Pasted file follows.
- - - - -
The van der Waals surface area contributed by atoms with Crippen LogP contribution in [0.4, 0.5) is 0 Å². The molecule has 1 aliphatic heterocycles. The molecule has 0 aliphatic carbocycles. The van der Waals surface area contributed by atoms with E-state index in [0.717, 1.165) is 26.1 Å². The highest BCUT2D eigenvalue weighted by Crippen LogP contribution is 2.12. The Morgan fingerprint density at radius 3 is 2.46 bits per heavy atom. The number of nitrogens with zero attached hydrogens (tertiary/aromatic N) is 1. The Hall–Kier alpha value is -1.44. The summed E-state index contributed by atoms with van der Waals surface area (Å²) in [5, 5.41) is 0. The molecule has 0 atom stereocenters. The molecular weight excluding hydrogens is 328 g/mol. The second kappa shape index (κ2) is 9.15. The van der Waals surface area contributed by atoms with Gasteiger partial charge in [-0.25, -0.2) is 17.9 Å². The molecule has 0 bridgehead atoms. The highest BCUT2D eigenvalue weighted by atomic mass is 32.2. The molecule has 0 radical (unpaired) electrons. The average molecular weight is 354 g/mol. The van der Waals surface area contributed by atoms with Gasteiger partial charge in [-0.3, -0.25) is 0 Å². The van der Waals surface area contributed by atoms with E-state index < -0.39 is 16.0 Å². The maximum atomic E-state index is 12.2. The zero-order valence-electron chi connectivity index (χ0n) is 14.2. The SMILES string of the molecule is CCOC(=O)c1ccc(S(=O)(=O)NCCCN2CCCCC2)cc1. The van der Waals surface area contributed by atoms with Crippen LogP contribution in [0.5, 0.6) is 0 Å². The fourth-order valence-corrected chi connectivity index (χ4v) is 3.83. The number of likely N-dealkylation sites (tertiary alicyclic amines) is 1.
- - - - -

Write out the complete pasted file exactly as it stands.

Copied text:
The van der Waals surface area contributed by atoms with Crippen LogP contribution in [0.4, 0.5) is 0 Å². The molecule has 1 aliphatic heterocycles. The molecule has 0 aliphatic carbocycles. The van der Waals surface area contributed by atoms with E-state index in [0.717, 1.165) is 26.1 Å². The highest BCUT2D eigenvalue weighted by Crippen LogP contribution is 2.12. The Morgan fingerprint density at radius 3 is 2.46 bits per heavy atom. The number of nitrogens with zero attached hydrogens (tertiary/aromatic N) is 1. The Hall–Kier alpha value is -1.44. The summed E-state index contributed by atoms with van der Waals surface area (Å²) in [5, 5.41) is 0. The molecule has 0 atom stereocenters. The molecular weight excluding hydrogens is 328 g/mol. The second kappa shape index (κ2) is 9.15. The van der Waals surface area contributed by atoms with Gasteiger partial charge in [-0.25, -0.2) is 17.9 Å². The molecule has 0 bridgehead atoms. The highest BCUT2D eigenvalue weighted by atomic mass is 32.2. The molecule has 0 radical (unpaired) electrons. The average molecular weight is 354 g/mol. The van der Waals surface area contributed by atoms with Gasteiger partial charge in [-0.3, -0.25) is 0 Å². The van der Waals surface area contributed by atoms with E-state index < -0.39 is 16.0 Å². The maximum atomic E-state index is 12.2. The zero-order valence-electron chi connectivity index (χ0n) is 14.2. The SMILES string of the molecule is CCOC(=O)c1ccc(S(=O)(=O)NCCCN2CCCCC2)cc1. The van der Waals surface area contributed by atoms with Crippen LogP contribution in [0.5, 0.6) is 0 Å². The fourth-order valence-corrected chi connectivity index (χ4v) is 3.83. The number of likely N-dealkylation sites (tertiary alicyclic amines) is 1.